Interview with RBA Fellow Pierre Hazan

“The question of wartime collaboration is extremely sensitive”

Pierre Hazan is a senior advisor with the Centre for Humanitarian Dialogue, one of the main organizations in armed conflict mediation. He closely monitors the Russian war of aggression in Ukraine, focusing on questions of transitional justice. Here, the Robert Bosch Academy Fellow discusses the sensitive topic of wartime collaboration between Ukrainians and Russians, the grain deal between the two countries and how Putin was able to deceive the West.

Dr. Tim Tolsdorff
Robert Bosch Stiftung
April 26, 2023

In mid-March 2023, the International Criminal Court issued an arrest warrant for Russian President Vladimir Putin for his alleged responsibility in the unlawful deportation and transfer of children from Ukraine to Russia. Is it actually possible to prosecute the leader of a nuclear power?

Yes, the ICC can indict anyone who allegedly committed an international crime. But the ICC doesn't have an international police force, so no one is going to arrest Vladimir Putin in Russia. But what is going to happen if President Putin travels to one of the 123 countries that ratified the Rome Statutes? In theory they should be obliged to arrest him. Will they? That would be an important test for the ICC's credibility. You may recall that the former Sudanese President Omar al-Bashir went to South Africa and was not arrested. Hungary already said that it's not going to arrest Putin. And a lot of countries from the Global South don't seem so keen about the indictment.

What challenge does Putin’s indictment pose for a possible peace process?

It is more difficult to deal directly with someone who has been indicted. The Serbian President, Slobodan Milosevic, was not yet indicted in 1995. That is why he could travel to the US take part in the Dayton peace negotiations.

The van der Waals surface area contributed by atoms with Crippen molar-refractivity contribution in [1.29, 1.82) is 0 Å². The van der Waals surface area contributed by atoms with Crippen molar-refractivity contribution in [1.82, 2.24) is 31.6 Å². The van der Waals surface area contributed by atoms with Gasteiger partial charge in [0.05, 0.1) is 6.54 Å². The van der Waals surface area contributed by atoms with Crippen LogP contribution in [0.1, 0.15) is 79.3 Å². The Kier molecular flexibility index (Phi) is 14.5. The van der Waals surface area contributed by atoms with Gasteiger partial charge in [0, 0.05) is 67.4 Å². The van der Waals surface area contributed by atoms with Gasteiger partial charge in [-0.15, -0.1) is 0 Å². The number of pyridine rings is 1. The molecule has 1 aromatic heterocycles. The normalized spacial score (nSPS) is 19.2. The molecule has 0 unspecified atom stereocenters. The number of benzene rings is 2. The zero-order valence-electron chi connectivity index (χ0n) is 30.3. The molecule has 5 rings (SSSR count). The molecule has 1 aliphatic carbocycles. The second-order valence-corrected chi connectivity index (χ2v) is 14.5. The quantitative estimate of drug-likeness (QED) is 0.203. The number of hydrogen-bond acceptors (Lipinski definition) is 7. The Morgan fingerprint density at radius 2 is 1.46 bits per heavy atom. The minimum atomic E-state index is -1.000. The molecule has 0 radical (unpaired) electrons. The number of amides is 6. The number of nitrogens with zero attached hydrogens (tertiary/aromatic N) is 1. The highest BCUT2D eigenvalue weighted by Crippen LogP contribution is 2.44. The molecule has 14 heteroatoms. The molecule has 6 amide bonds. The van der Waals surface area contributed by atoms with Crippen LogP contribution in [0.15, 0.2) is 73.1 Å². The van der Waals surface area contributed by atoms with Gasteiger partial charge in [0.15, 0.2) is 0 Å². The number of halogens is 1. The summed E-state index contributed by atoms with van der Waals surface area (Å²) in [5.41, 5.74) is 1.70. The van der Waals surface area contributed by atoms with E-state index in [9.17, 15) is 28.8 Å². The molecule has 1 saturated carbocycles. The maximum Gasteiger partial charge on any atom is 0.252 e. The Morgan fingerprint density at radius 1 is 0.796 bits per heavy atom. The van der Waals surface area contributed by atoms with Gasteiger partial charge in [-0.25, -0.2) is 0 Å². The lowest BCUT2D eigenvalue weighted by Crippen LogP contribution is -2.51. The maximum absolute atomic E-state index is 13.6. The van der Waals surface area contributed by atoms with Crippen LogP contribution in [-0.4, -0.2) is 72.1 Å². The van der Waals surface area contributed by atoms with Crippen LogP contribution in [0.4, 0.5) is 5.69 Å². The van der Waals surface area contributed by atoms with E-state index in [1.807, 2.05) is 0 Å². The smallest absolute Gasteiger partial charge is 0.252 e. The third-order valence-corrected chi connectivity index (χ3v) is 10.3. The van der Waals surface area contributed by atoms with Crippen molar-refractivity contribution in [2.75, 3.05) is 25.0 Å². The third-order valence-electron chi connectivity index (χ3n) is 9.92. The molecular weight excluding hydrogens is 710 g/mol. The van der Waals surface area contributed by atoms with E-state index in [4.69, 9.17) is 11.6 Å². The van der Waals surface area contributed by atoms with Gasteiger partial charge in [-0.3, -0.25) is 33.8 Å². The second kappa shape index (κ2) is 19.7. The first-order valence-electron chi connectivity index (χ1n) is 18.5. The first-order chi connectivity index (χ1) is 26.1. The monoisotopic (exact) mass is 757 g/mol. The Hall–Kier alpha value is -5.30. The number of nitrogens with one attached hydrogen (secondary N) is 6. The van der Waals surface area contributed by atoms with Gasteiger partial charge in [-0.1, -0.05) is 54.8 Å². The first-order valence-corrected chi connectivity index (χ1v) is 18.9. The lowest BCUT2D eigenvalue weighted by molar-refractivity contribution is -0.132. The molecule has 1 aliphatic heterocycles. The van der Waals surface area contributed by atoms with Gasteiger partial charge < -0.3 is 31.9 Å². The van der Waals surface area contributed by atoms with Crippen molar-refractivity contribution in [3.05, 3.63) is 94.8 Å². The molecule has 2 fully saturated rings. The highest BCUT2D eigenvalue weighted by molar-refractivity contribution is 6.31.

From a judicial perspective, two articles of the ICC statutes give some flexibility to regulate the tension between the struggle for peace and the pursuit of justice. Article 16 states that the UN Security Council, by adopting a resolution, can stop any investigation or prosecution. Article 53 allows the prosecutor to stop any investigation or prosecution if he or she believes it is not “in the interest of the victims” or “in the interests of justice.”  But would a prosecutor take such a decision? It's unlikely, but not impossible. 

About Pierre Hazan

Pierre Hazan is a senior advisor with the Centre for Humanitarian Dialogue (HD), one of the main organizations in armed conflict mediation worldwide. He has worked with the Office of the High Commissioner for Human Rights and collaborated with the United Nations in the Balkans. He was a member of the International Contact Group on the Basque Conflict, which contributed to the ending of political violence in the Basque country, and has worked in conflict zones worldwide. Hazan has been a fellow with renowned universities and think tanks like Harvard Law School. He has published numerous books and papers, among them “Negotiating with the Devil”. In 2022, Pierre Hazan became a Richard von Weizsäcker Fellow at the Robert Bosch Academy in Berlin.

Which new players have acted as intermediaries in this conflict – and why?

Mainly Turkey, but also Saudi Arabia and the Arab Emirates have played the intermediaries. The two Western countries that usually serve as intermediaries were not solicited. This is not surprising: Norway is a NATO member and Switzerland also adopted sanctions against Russia. 
Turkey, the UN and other actors, including the organization I’m working with, the Centre for Humanitarian Dialogue, were instrumental to the success of the grain deal between Ukraine and Russia  The African Union was also a major actor, as Africa is by far the main importer of grain from both countries. In nine months, Ukraine was able to export some 30 million tons of grain. This helped keep the price low. However, this successful agreement is now in jeopardy because Russia doesn't think it’s getting a good enough deal. New discussions have been taking place to facilitate Russian exports of ammonia, hoping to keep the grain deal running. 

In the political and public sphere there are ongoing discussions about whether to speak to Vladimir Putin or not. Would mediators discuss with him?